« Common Threads: Of Torture and Security | Main | BLACK SITES, ITALIAN SOLDIERS INVOLVED IN BOSNIA »

December 23, 2005

Common Threads - 2005: End of the Enlightenment Consensus

2005 has been a big year for news. Apart from the ongoing misery of the Iraq occupation and the broader War on Terror, big events took place. The Pope died. New Orleans was destroyed. Angelina Jolie stole Brad Pitt from Jennifer Anniston.

Big events like this stand out in the collective memory, but will these be the things for which 2005 will be remembered? Often history is driven less by discrete events, no matter how momentous, and more by processes, often of obscure origins, that tip the world between one period and another. This year one such process has matured, and may have crossed the point of no return. I'm speaking of the breakdown of the Western alliance and, on an even more fundamental level, the idea of the West itself.

During the Cold War, the Western institutions - NATO, certainly, but also the EU - represented not just a security alliance, but also a community of nations sharing a common set of values. These values were based on an Enlightenment consensus around rationalism, individualism and democracy. Although sometimes human rights and democracy could be compromised for tactical reasons, there was no question that the ultimate goal was the universal realization of these values. To this end the United States led in the formation of the UN, the Europeans enshrined rights and freedoms in EU accords, and Jimmy Carter pioneered human rights as an international relations issue. These shared, trans-Atlantic values were real, and gave the Western model its appeal against a utopian Marxism. But the battering of the transatlanticism and the recent behavior of the US administration is calling into question the strength, even the existence, of these shared values.

Although the Ashahi Shimbun makes a good point that the Europeans are not blameless when it comes to human rights abuses, the greatest shift in attitude and behavior has taken place in America. The UN was the creation of one US president, FDR, reviving the great idea of another, Woodrow Wilson. George Bush has treated the legacy of his predacessors as an annoyance, a triviality, and, in what can only be understood as a measured display of contempt, appointment a public and committed enemy of the UN as his ambassador there. Trashing the human rights foreign politics of Jimmy Carter, his administration has defended the use of torture by US security personnel, attempting any number of legalistic evasions to maintain the practice in the face of Congressional and international outrage. Returning to the days of Richard Nixon and J. Edgar Hoover, the NSA is tapping American phones without court order, and planting bogus news stories in American and Iraqi press. This is not a regime that compromises its democatic principles tactically, but one which is willing to suspend the very essence of democracy for the sake of national security. We are very far from the Enlightenment Consensus here.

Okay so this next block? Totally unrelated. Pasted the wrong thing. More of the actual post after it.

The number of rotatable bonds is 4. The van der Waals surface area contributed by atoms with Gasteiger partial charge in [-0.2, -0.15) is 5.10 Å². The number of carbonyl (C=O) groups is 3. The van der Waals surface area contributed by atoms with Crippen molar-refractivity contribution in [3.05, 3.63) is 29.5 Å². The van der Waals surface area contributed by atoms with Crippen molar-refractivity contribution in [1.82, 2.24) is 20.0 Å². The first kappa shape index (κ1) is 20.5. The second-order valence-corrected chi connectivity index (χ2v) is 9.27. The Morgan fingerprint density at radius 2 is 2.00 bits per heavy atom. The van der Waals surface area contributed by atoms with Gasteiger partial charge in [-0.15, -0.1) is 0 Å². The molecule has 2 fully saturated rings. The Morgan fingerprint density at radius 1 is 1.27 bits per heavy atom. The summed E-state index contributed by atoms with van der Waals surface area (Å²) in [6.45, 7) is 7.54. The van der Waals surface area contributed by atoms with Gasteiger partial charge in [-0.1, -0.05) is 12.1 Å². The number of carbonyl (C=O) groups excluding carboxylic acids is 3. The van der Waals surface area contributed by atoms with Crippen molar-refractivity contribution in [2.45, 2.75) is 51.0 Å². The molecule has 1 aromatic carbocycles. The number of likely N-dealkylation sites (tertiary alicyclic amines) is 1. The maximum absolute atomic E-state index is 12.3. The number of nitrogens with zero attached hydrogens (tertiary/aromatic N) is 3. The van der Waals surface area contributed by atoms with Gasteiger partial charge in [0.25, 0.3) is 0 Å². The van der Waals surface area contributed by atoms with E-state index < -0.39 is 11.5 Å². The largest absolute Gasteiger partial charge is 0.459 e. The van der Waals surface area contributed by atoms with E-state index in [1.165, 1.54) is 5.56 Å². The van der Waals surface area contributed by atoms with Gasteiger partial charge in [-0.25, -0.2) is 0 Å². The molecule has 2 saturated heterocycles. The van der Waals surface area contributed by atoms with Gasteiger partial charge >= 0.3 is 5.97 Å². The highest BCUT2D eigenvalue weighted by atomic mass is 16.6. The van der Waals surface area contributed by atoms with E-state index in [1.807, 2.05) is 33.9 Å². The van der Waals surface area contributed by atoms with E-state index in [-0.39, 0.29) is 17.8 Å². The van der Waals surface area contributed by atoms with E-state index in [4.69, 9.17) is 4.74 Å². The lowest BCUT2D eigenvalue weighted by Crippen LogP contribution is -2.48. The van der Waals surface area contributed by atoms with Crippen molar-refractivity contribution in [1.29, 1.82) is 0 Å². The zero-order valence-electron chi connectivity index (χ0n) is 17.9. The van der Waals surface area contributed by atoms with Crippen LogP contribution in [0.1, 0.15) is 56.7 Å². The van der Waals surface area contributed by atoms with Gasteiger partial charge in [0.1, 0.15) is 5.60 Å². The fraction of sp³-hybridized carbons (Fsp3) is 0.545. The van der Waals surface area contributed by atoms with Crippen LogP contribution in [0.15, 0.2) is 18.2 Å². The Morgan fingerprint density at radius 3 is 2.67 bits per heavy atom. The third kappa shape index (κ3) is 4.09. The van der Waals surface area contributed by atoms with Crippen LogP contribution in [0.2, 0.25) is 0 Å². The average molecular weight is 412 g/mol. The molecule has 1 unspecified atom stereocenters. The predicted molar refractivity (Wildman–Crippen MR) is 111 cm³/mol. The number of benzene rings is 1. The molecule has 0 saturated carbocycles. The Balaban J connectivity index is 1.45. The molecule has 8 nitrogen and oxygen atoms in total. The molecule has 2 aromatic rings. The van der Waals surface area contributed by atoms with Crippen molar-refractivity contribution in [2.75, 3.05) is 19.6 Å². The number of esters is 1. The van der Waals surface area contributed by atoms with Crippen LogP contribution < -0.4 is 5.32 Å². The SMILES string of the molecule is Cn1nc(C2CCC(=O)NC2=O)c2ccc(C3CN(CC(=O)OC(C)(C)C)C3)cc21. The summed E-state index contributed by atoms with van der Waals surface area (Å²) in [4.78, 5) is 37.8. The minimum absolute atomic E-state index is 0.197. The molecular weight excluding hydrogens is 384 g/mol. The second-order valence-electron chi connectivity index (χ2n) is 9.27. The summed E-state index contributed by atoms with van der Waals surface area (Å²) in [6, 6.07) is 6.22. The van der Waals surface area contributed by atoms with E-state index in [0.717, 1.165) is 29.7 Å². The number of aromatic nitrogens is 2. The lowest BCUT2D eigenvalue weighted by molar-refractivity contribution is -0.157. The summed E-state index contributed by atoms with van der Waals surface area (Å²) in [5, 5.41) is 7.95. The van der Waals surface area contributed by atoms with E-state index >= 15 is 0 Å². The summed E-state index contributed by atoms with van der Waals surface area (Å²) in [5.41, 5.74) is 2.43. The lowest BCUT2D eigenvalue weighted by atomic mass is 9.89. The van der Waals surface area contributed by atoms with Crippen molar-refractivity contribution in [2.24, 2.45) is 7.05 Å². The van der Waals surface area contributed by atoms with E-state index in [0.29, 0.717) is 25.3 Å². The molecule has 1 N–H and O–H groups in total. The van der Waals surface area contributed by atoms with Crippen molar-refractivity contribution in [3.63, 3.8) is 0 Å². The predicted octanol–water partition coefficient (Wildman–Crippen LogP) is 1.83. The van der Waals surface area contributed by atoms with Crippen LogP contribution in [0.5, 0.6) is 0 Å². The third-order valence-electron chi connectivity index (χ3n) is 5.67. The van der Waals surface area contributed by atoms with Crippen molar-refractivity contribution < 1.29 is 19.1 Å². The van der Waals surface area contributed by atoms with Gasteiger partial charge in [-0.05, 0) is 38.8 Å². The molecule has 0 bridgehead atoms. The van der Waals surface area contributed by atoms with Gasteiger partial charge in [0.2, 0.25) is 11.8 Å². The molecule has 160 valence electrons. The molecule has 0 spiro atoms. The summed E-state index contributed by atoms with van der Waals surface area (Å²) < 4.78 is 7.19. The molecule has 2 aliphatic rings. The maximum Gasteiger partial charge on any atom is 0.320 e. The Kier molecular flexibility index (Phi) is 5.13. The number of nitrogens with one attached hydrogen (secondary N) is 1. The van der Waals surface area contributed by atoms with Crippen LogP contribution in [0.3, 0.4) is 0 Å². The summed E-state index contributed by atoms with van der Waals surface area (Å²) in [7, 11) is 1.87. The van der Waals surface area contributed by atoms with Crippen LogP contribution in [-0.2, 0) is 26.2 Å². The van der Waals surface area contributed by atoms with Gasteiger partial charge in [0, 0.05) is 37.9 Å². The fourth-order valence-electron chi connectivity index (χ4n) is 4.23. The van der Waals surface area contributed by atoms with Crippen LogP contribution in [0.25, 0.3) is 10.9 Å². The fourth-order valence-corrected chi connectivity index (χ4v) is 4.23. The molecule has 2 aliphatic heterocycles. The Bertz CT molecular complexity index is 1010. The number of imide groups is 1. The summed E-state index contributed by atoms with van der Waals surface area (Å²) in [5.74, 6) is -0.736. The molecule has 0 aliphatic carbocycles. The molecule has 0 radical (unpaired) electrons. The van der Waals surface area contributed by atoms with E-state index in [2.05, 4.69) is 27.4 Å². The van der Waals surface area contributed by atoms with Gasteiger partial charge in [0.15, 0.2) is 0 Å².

The US has transformed, and in doing so it has transformed the international system of the world. On this blog, Chiara Brusa Gallina has called into question the European willingness to follow the American war on terror. Gone are the days when the Western alliance was a given - instead, on purely strategic grounds, the US is pulling closer to India, to Japan, and even to Pakistan. And other countries are picking up the cues - in India, Sam Schramski reported that cooperation with the US, at least by some, is treated instrumentally. As Nagomi Onda points out, the Japanese begin to take a more aggressive security stand, reminding China of the Cold War. Russia returns to the Great Game. 2005 has seen a lot of disasters, but the most long lasting may be the burial of the Liberal International ideals of Woodrow Wilson, architect of peace and self-determination, and a global return to the Realpolitik of Bismark, whose friends called him "Blood and Iron."

Posted December 23, 2005 02:01 AM

Comments

Post a comment

Thanks for signing in, . Now you can comment. (sign out)

(If you haven't left a comment here before, you may need to be approved by the site owner before your comment will appear. Until then, it won't appear on the entry. Thanks for waiting.)


Remember me?